Oct 25

PhotoPlus Tidbits and Roundup

PhotoPlus Expo 2015 has come to a close, and I’m back home after a nice trip to New York.  Here I’m going to discuss a few of the other things I saw at the show as well as round-up the show a bit.

PhotoPlus Expo 2015

PhotoPlus Expo 2015

There were some nice things at the show, but overall, I have to admit to being a bit disappointed.  A lot of manufacturers had few announcements or no new announcements at all.  I was also disappointed that Voigtlander chose not to attend the show at all; I was looking forward to seeing the new E-mount wide-angle lenses.  Still, there were some nice things to see, and if you missed any of my earlier coverage, check it out below:

PhotoPlus Articles

PhotoPlus Tidbits


Canon had little new to display at the show, at least camera and lens wise.  I took a peek at the new EF-M mount mirrorless cameras and was left rather unimpressed.  Autofocus has improved from the earlier generations and they appear to be adding a fair amount of features, but both the M3 and new M10 just don’t feel like high-end tools in the hand, with too many compromises and too few lenses.  When I asked the Canon rep about them, mind you this person was manning the mirrorless and compact section of the booth, he seemed unenthused as well, and didn’t seem to know if further development was coming.  I get the impression that Canon and Nikon are just hoping the mirrorless thing disappears; I think they’re in for a rude awakening if that thought process continues.

Canon 11-24mm

Canon 11-24mm

I did stop by and take a look at the 11-24mm ultra-wide zoom, which is ginormous.  It’s currently the widest rectilinear lens in existence, until the new Voigtlander 10mm hits the market.  It’s impressively wide, and almost disorienting.  Perspective distortion can be extreme in the corners, and you really need to watch composition, but it could be an amazing lens for a lot of different unique situations.

Below is a full size image sample at 11mm, if you’re interested.  The front of the lens was probably around 4 inches from the 1DX.

Full Size Sample - Canon 6D with 11-24mm f/4 @ 11mm

Full Size Sample – Canon 6D with 11-24mm f/4 @ 11mm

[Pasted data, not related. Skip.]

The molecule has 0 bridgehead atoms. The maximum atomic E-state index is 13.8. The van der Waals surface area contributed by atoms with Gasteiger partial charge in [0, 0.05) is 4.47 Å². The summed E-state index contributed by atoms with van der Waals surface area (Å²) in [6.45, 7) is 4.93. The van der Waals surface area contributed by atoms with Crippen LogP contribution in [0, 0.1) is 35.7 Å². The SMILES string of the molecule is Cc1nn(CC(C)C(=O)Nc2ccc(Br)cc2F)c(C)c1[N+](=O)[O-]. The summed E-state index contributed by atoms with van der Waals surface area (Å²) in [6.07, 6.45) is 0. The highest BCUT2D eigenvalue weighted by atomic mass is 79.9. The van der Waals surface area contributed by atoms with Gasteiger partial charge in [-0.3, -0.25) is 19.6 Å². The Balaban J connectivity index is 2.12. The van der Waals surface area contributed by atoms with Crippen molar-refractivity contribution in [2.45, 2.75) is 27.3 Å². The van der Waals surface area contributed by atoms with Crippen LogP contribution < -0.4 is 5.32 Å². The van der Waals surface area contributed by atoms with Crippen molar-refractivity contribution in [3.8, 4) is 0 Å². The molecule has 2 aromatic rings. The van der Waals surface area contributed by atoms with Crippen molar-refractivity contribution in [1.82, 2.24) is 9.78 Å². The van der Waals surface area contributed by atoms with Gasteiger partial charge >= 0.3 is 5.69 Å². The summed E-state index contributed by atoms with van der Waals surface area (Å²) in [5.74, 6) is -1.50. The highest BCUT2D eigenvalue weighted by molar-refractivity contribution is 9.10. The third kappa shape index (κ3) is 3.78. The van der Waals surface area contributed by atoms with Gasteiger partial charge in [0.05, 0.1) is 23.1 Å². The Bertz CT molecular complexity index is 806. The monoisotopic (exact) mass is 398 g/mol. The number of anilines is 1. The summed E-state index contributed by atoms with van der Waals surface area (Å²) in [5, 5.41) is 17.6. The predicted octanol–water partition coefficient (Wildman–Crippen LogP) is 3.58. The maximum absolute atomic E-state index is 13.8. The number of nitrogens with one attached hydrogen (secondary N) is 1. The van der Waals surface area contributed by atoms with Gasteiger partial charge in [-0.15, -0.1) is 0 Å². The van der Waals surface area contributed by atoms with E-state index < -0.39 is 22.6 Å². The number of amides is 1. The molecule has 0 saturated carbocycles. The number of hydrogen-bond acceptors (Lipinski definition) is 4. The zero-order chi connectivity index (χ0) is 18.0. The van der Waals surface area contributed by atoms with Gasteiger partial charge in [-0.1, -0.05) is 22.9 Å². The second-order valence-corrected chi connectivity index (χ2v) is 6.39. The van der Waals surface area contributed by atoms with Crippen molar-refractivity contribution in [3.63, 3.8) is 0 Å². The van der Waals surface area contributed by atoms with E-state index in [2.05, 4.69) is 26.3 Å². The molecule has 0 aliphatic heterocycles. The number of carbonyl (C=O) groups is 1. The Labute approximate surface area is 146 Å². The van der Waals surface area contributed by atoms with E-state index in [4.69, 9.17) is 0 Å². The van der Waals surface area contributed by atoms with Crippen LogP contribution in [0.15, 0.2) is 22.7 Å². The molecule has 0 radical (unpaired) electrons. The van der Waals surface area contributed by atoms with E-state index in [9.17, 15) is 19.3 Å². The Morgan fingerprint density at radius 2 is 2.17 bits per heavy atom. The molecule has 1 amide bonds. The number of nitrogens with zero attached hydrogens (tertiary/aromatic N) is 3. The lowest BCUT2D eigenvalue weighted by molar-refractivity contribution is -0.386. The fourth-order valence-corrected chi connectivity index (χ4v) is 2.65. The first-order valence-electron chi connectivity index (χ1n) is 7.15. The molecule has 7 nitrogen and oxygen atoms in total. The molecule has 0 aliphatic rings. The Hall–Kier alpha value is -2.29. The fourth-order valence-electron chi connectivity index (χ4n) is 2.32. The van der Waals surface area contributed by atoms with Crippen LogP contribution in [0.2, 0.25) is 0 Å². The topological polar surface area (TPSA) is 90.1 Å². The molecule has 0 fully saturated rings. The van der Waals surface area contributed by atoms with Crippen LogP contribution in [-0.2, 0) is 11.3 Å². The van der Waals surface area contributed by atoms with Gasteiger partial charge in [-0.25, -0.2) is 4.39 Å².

A quick note on Samsung.  I spoke with the representative about the rumors of the NX line being folded, and at least according to them, there’s no truth to it.  Now, it’s very possible the news just hasn’t been filtered down to the front line reps yet, but they told me that they are “all-in” on the NX system, and that the NX1 exceeded their sales targets.  They also stressed that there is a 2016 lens roadmap that they intend to stick to.  We’ll see.  I really liked the NX1 when I reviewed it last year, but this year at PhotoPlus, there was nothing new on display.


Lensbaby makes specialty lenses that tend to accentuate blur and dreamy looks, and they are becoming more and more sophisticated with their most recent optics.  The new Composer Pro II is essentially a complete lens, with focus ring, smoothly adjustable 360 degree tilt settings and an interior diaphragm for the optics.  I used it with the Edge 50 optic, and was able to quickly adjust tilt and focus.  Lensbaby has come a long way from the early accordion style lens they started with. Most of Lensbaby’s optics are available in most any lens mount.

Lensbaby Composer Pro II with Edge 50 Optic

Lensbaby Composer Pro II with Edge 50 Optic

Final Thoughts

As I mentioned when I started this article, I was a bit let down by the lack of major new releases from a lot of the mirrorless companies, but there were still some interesting things.

While way out of my price range, the Leica SL is one of the few really interesting new announcements, with a high-end body and two excellent quality (though huge) lenses.  For more modest budgets, I was most impressed by the new Zeiss Loxia 21mm f/2.8.  It’s small, well-built and at first blush looks absolutely excellent optically.  I hope to get to review this lens as well as the new upcoming lenses for all the major mirorrless systems in the coming months.

About the author

Jordan Steele

Founder and Editor-in-Chief of Admiring Light; Photographer; Electrical Engineer and Dad

Leave a Reply

Your email address will not be published. Required fields are marked *

You may use these HTML tags and attributes: <a href="" title=""> <abbr title=""> <acronym title=""> <b> <blockquote cite=""> <cite> <code> <del datetime=""> <em> <i> <q cite=""> <s> <strike> <strong>


Switch to mobile version